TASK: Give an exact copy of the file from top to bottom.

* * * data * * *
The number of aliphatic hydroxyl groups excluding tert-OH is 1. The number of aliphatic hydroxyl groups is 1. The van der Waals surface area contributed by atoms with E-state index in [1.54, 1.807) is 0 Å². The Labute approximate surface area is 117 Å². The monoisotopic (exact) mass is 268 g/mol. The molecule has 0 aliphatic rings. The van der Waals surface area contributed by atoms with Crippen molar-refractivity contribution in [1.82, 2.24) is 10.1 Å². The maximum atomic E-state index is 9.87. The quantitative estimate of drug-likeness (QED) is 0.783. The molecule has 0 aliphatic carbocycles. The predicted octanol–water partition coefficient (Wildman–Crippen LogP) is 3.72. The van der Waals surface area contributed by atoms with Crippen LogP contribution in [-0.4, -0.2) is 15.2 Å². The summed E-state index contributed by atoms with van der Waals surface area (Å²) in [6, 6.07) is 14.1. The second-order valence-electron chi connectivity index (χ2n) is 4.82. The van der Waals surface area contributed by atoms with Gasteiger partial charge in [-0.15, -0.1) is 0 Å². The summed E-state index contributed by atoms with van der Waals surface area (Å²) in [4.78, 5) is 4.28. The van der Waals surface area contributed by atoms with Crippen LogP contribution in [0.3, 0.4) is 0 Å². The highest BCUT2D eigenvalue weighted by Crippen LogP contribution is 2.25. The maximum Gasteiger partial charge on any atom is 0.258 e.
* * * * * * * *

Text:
The number of aliphatic hydroxyl groups excluding tert-OH is 1. The number of aliphatic hydroxyl groups is 1. The van der Waals surface area contributed by atoms with E-state index in [1.54, 1.807) is 0 Å². The Labute approximate surface area is 117 Å². The monoisotopic (exact) mass is 268 g/mol. The molecule has 0 aliphatic rings. The van der Waals surface area contributed by atoms with Crippen molar-refractivity contribution in [1.82, 2.24) is 10.1 Å². The maximum atomic E-state index is 9.87. The quantitative estimate of drug-likeness (QED) is 0.783. The molecule has 0 aliphatic carbocycles. The predicted octanol–water partition coefficient (Wildman–Crippen LogP) is 3.72. The van der Waals surface area contributed by atoms with Crippen LogP contribution in [-0.4, -0.2) is 15.2 Å². The summed E-state index contributed by atoms with van der Waals surface area (Å²) in [6, 6.07) is 14.1. The second-order valence-electron chi connectivity index (χ2n) is 4.82. The van der Waals surface area contributed by atoms with Gasteiger partial charge in [-0.15, -0.1) is 0 Å². The summed E-state index contributed by atoms with van der Waals surface area (Å²) in [4.78, 5) is 4.28. The van der Waals surface area contributed by atoms with Crippen LogP contribution in [0.3, 0.4) is 0 Å². The highest BCUT2D eigenvalue weighted by Crippen LogP contribution is 2.25. The maximum Gasteiger partial charge on any atom is 0.258 e.